Saving the Future

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When my father died, my mother brothers and I received survivors benefits based on whatever he had put into the fund while he was alive and working. Given that he was only thirty three when he died I suspect that it was never very much, but it definitely kept us afloat until each of us turned eighteen years old. We never qualified for what was commonly called welfare or food stamps but I feel certain that some people might have been a bit disturbed that we got that even that small extra boost from Social Security given the hullabaloos that arise surrounding that program over and over again. Now there seem to be renewed threats to cut government costs by either eliminating or restricting the Social Security program in various ways.

When I was earning my master’s degree I took a course in compensation. It was an eye opening experience particularly with regard to Social Security. The professor informed us that the program had long ago stopped working the way it had been initially designed to operate. He pointed out that when Social Security was born in the days of President Franklin Roosevelt actuaries had determined that the average age of death in the United States was somewhere in the mid to late sixties. Thus the age at which people were expected to actually collect their benefits was designed in the belief that most people who might have qualified would already be dead. In other words there was never any intent to pay out to everyone who had invested their money in the program. 

I don’t know how true my professor’s statements had been but I found it both enlightening and shocking to think that much of the reason that the Social Security program always seems to be in trouble is because Congress has not regularly increased the age at which benefits might begin. Only reluctantly have they slowly moved the age for full benefits to sixty seven years and now there are loud whispers that maybe seventy might be a better age for full benefits. 

Perhaps this is indeed true, but our national dilemma regarding Social Security is based on how long people are now living because of improved medical care in our country. Because people are generally healthier these days does not mean that they are capable of working at more and more advanced ages. So many jobs would be exceedingly difficult for senior citizens to perform. There is a big difference between sitting at a desk performing tasks all day and engaging in manual labor or even performing duties like those that nurses and teachers must do. Jobs that require incredible energy and physical involvement become more and more difficult after a certain age with few exceptions.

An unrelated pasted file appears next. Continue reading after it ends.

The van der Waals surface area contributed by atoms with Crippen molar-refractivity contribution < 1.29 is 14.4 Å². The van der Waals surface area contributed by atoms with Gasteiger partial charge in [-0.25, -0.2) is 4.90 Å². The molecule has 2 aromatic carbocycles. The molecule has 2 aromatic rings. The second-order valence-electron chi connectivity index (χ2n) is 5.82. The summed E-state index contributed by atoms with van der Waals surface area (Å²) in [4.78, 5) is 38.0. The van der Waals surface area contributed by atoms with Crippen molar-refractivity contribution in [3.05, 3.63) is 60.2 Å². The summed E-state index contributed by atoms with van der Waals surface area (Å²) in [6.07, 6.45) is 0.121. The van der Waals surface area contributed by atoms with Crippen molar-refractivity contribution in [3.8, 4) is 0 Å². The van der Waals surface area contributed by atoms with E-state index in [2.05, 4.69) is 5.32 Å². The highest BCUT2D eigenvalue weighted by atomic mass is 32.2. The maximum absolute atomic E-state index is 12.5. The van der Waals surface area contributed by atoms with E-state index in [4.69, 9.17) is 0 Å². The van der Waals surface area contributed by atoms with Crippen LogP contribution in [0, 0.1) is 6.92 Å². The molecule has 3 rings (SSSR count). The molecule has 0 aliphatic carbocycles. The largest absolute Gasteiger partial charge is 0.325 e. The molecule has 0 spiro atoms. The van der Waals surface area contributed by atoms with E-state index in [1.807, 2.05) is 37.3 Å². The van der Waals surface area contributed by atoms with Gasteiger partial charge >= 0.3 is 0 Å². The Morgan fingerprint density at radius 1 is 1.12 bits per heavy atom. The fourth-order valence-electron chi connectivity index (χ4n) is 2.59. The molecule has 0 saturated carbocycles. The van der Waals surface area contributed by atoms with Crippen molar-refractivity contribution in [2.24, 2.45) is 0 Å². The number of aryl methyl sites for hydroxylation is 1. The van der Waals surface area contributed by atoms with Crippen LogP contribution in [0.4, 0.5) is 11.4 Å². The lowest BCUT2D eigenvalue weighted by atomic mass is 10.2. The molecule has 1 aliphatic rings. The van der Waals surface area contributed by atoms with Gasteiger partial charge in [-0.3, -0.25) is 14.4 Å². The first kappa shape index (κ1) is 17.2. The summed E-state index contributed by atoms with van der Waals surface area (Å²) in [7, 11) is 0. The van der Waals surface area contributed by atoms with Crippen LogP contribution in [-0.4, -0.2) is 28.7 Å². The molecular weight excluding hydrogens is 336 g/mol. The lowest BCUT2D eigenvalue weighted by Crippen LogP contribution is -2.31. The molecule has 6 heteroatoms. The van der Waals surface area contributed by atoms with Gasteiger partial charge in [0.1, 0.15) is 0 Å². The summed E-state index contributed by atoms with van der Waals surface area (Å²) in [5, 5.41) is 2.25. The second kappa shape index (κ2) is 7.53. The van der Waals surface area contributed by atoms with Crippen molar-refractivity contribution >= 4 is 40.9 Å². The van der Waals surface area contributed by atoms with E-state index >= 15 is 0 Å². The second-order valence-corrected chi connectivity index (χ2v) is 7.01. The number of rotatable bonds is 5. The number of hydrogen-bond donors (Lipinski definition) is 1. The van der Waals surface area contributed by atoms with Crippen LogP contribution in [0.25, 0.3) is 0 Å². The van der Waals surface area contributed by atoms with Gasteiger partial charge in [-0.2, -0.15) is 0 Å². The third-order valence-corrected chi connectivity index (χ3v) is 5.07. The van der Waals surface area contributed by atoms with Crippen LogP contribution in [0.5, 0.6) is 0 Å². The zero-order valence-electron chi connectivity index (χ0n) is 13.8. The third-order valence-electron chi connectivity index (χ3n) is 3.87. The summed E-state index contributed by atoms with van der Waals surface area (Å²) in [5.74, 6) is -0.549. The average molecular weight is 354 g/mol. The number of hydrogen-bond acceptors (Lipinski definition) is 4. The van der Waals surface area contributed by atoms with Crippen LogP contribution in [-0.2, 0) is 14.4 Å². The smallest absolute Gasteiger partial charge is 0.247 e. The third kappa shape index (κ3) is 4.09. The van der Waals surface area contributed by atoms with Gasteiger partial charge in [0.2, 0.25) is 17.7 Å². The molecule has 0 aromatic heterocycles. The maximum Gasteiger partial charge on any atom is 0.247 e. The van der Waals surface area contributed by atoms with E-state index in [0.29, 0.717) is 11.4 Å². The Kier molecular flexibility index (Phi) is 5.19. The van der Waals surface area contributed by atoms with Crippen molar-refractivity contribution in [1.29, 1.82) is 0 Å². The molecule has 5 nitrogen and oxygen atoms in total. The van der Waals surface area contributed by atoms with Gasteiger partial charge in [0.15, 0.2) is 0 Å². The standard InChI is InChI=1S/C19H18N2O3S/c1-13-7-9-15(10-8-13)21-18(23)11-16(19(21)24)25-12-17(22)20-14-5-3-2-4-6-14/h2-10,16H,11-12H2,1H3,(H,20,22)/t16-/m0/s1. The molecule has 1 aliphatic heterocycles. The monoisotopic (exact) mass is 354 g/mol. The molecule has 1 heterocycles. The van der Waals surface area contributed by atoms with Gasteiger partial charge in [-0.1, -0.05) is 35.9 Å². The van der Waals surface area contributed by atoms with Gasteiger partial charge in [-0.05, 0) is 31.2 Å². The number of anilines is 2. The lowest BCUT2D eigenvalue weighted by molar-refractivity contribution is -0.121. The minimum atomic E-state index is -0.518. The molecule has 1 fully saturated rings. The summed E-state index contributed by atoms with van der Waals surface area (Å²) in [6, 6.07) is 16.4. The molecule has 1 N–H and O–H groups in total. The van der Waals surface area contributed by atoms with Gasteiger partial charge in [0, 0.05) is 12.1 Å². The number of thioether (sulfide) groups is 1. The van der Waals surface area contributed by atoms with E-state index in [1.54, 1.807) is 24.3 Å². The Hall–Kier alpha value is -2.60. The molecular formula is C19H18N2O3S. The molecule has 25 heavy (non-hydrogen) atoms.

We all know individuals who seem to defy time with their energy and ability to work well into their eighties. My grandfather was still working at NASA when he was eighty eight. It was only when someone discovered him climbing ladders and realizing how old he was that he was politely asked to leave. Few others would have been able to work as long as he did. He lived to the ripe old age of one hundred eight and was still installing panelling and doing major repairs in his home. Few among us remain so able to maintain our youthful abilities to work long hours. 

So the elephant in the room remains how to keep Social Security programs going for the benefit of the elderly, the widows, the children of deceased parents and the disabled. It’s a daunting task, but suddenly deciding to toss it out is not the answer. Perhaps we need higher contributions from every worker, especially the wealthiest among us. We can also consider creating bonuses for those who are able and choose to work to older ages. We might also think about studying all of the exceptions inherent in the tangled rules for the purpose of streamlining them. 

We seem to be at a juncture in which we want to have our cake and eat it too. We have become a society that prizes wealth and conspicuous consumption all too much. Perhaps it is time that each of us dial back our spending and our unwillingness to pay more now for good benefits later. 

I just today completed a lesson in gross versus net income with one of my students (Yes. I am still working on a very limited basis.) I spoke of various deductions as well as the cost of saving versus borrowing to fund today’s desires. My student was shocked to learn about financial realities and she even commented that she would be able to save a great deal because she is not particularly interested in unnecessary clothing or expensive foods. She mentioned that she enjoys life as her family lives it now with vacations to see relatives, cars that are slightly used, and visits to discount and thrift stores that provide many of their needs. At a young age she is excited about living a simple life. Maybe therein lies the secret to having a safety net for everyone. 

If we learn how to do with less, if we are willing to contribute more and if we can push ourselves to work a bit longer then perhaps we can save Social Security for another generation We may also want to welcome the immigrants who are doing so much of the heavy duty manual work in our country today. We will need them in the future just as our country once needed workers from China and Italy and all parts of the world just like my grandparents from Slovakia. If we join in saving Social Security for all instead of for only certain groups we may find an equitable way to insure that people will be okay after a lifetime of working. With a bit of sacrifice children of deceased earners and the disabled will not go hungry. I can’t think of any cause that is more laudable, but then, like my student, I have come to realize how little I actually need. I understand the importance of keeping our safety net intact.